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Think of the question as a family tree, in the PS section I will explain what exactly it is but family tree is easier to imagine: so father, has kids, those kids may have more kids, those kids may have more kids, etc..

1- I don't have the whole information in memory to traverse them. With each method call and hitting the database I have just the father at some level and its kids. See here is the high-level of the method that I have and need to some how use some good parts of it:

private void Foo(string fatherNode)
{
  // call some DB scripts and grab data you need to work with.
  int numberOfKids = // get it from the thing you populated from the DB call.
  for(int i = 1  to numberOfKids)
  {
     Node Child = // grab child[i] from the list we populated from DB calls
     //Add it to the treeView
  }
}

Well this was working because it is a GUI application and with each you know "click" event we were really requesting just one level of info but Now I need a new functionality where I can click an Export button and it writes the WHOLE structure of this whole family tree to a XML file..( so you can expand those nodes and still see the family hierarchy)

2- There is a lot of data. One Father might have 400 children, each children might have 10 more children and each of those chilcren might have 500 more children...so I need to also be concerned about getting memory exceptions...

3- Recursion? can we really load ALL of this hierarchy to memory? I don't think so..remember the goal is to export it to a XML SO Maybe the efficient way is write a good algorithm that at each call writes one level of hierarchy to file and doesn't load the whole thing in memory...

But I am pulling my hair and banging my head on desk and can't crack the code and figure it out.. So what are your pseduo-code- suggestions... I am using C# by the way.


P.S: This is actually a Clinical Bioinformatics hierarchy, so you say Ok human genomes..ok now there 27000 genes under it, Ok now gets gene234 and let's say what are its children,...

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1  
Are you using SQL Server (with your C#)? If so you can use a recursive common table expression to get the nodes in the order of a depth-first left-right traversal, so writing them out is trivial and you can do it as the database data streams through. –  psr Aug 9 '12 at 21:55
    
If you are using a version with CTEs. –  psr Aug 9 '12 at 21:55
    
You can use a recursive table valued user defined function with older versions of SQL Server. –  psr Aug 9 '12 at 21:56
    
@psr : nop, not SQL .. it is oracle... I just don't evne want to go to script writing stage..just wnat to write it with front-end C# does, no sql .. –  Blake Aug 9 '12 at 22:01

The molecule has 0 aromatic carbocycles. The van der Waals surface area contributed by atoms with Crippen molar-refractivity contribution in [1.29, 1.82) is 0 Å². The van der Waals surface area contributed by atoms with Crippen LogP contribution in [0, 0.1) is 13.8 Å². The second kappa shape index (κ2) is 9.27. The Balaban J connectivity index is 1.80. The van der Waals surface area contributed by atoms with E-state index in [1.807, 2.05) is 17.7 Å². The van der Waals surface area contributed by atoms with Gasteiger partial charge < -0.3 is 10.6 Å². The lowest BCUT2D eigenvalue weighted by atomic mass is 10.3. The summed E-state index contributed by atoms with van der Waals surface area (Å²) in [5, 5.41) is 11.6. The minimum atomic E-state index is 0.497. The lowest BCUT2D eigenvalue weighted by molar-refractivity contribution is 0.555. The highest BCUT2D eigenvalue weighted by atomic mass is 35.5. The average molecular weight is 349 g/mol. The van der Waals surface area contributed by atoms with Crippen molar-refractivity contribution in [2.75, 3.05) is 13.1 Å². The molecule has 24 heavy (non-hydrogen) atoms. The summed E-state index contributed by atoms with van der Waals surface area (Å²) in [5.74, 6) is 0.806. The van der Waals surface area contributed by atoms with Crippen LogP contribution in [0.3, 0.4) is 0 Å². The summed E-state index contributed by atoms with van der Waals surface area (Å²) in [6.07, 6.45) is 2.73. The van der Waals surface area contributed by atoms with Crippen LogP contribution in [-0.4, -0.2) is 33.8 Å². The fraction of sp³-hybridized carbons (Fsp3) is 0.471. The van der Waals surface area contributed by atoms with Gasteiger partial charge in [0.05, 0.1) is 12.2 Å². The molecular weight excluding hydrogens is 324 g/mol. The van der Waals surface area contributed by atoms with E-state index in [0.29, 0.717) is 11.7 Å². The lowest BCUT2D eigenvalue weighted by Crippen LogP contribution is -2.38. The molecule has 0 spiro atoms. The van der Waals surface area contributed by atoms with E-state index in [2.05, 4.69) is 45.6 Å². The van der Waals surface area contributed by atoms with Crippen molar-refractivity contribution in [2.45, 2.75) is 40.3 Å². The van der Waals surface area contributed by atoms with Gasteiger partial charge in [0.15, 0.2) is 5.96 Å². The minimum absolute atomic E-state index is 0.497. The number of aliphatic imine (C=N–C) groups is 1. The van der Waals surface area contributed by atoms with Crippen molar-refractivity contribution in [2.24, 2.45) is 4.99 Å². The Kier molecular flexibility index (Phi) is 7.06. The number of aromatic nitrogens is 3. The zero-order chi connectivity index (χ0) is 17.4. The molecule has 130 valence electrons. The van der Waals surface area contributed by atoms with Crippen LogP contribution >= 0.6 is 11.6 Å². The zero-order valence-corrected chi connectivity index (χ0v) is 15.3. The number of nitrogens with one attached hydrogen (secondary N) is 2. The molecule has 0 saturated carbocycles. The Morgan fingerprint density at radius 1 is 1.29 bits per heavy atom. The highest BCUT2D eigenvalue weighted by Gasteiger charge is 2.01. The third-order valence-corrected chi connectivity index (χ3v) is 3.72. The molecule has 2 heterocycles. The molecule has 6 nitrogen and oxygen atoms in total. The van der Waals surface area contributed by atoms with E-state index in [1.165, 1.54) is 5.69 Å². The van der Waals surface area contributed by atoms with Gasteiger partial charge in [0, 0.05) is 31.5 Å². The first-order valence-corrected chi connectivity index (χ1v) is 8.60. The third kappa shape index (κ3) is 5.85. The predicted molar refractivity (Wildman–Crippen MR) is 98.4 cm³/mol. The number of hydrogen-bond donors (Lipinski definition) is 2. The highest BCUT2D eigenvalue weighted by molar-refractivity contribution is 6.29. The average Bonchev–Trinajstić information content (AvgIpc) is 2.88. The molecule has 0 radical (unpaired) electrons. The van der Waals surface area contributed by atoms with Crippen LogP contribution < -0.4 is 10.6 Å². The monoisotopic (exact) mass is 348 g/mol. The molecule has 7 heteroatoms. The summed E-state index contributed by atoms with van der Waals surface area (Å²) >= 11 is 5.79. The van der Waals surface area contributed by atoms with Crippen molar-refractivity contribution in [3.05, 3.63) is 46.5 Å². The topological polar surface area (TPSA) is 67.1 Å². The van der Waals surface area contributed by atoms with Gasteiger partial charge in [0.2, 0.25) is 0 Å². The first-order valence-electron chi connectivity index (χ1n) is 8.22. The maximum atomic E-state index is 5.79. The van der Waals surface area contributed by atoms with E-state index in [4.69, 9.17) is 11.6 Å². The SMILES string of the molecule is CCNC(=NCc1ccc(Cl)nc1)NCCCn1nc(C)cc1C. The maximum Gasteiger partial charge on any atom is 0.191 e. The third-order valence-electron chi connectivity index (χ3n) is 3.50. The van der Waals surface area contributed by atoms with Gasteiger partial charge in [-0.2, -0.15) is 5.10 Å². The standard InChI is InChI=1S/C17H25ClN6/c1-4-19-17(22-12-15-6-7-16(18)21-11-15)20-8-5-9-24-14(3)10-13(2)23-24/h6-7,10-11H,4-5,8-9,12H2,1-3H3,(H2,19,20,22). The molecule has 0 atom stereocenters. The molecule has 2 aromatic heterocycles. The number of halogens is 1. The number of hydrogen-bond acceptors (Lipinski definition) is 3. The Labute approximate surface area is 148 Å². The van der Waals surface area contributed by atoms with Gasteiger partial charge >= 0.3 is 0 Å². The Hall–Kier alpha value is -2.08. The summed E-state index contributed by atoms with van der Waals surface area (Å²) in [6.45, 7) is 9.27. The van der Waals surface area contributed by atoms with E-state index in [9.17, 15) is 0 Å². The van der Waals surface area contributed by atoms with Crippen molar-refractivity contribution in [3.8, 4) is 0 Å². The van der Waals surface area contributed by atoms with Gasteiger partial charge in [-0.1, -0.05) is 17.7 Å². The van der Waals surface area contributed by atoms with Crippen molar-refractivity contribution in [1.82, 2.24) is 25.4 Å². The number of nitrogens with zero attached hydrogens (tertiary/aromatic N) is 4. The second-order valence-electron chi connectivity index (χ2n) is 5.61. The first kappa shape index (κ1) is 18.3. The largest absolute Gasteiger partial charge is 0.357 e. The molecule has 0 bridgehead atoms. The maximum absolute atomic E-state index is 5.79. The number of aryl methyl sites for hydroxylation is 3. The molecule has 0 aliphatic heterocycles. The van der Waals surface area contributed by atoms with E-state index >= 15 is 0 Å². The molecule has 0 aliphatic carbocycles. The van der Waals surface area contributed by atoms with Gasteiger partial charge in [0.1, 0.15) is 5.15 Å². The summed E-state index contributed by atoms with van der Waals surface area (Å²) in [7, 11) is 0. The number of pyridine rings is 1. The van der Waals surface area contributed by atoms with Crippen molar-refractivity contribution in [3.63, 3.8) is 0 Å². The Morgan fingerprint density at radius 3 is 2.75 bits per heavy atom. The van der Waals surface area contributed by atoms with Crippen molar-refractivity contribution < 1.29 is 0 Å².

O.K. But you will have a lot of calls to the DB or you will use a lot of memory. I seem to remember that Oracle had some sort of hierarchy unrolling gizmo a long time ago but I'd have to look up an Oracle solution. –  psr Aug 9 '12 at 22:17

3 Answers 3

The straightforward solution

void Export(Node currentNode)
{
  WriteContentToXmlFile(currentNode); // delete this if you have only content for leafs
  int numberOfKids = currentNode.GetNumberOfChildren();
  if(numberOfKids==0)
  {
      // add "WriteContentToXmlFile(currentNode)" here if you have only content for leafs
      return;
  }
  WriteStartingTagForASubTreeIntoXmlFile(); // for example, <subtree>
  for(int i = 1  to numberOfKids)
  {
     Node child = currentNode.GetChild(i);  // gets it from your database
     Export(child);
     // leaving the scope frees "child" from memory
  }
  WriteEndingTagForASubTreeIntoXmlFile(); //  for example, </subtree>
}

does never pull more nodes into main memory as the depth of the tree (the length of the longest path from root to a leaf). So, when you write your xml file sequentially to disk (and do not keep it in main memory), you won't run into problems, I guess.

You have to adapt this surely to the kind of XML structure you have in mind, but I hope you see that memory should not be much of a problem.

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what are BeginSubTreeInXmlFile(); and EndSubTreeInXmlFile(); –  Blake Aug 9 '12 at 21:33
    
@BDotA: see my edit. I guess you want to reflect your tree structure in XML as well. –  Doc Brown Aug 9 '12 at 21:36